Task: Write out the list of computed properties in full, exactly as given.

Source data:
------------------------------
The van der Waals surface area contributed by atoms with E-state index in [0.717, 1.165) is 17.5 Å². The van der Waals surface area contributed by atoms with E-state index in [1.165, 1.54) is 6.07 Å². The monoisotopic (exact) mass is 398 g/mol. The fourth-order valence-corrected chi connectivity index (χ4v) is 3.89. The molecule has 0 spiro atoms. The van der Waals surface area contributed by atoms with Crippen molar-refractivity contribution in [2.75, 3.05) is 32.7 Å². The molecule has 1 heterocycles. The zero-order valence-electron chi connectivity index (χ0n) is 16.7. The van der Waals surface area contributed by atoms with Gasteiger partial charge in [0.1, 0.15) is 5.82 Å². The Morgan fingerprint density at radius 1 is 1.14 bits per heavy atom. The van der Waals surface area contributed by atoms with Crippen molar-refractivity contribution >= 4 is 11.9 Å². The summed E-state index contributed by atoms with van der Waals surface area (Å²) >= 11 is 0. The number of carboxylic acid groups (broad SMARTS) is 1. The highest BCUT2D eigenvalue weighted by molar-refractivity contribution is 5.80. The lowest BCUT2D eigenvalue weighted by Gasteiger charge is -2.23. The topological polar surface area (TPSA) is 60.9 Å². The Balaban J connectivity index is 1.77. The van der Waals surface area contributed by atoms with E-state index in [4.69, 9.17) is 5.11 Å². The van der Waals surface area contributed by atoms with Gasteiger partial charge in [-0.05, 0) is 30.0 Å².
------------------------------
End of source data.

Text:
The van der Waals surface area contributed by atoms with E-state index in [0.717, 1.165) is 17.5 Å². The van der Waals surface area contributed by atoms with E-state index in [1.165, 1.54) is 6.07 Å². The monoisotopic (exact) mass is 398 g/mol. The fourth-order valence-corrected chi connectivity index (χ4v) is 3.89. The molecule has 0 spiro atoms. The van der Waals surface area contributed by atoms with Crippen molar-refractivity contribution in [2.75, 3.05) is 32.7 Å². The molecule has 1 heterocycles. The zero-order valence-electron chi connectivity index (χ0n) is 16.7. The van der Waals surface area contributed by atoms with Gasteiger partial charge in [0.1, 0.15) is 5.82 Å². The Morgan fingerprint density at radius 1 is 1.14 bits per heavy atom. The van der Waals surface area contributed by atoms with Crippen molar-refractivity contribution >= 4 is 11.9 Å². The summed E-state index contributed by atoms with van der Waals surface area (Å²) >= 11 is 0. The number of carboxylic acid groups (broad SMARTS) is 1. The highest BCUT2D eigenvalue weighted by molar-refractivity contribution is 5.80. The lowest BCUT2D eigenvalue weighted by Gasteiger charge is -2.23. The topological polar surface area (TPSA) is 60.9 Å². The Balaban J connectivity index is 1.77. The van der Waals surface area contributed by atoms with E-state index in [4.69, 9.17) is 5.11 Å². The van der Waals surface area contributed by atoms with Gasteiger partial charge in [-0.05, 0) is 30.0 Å².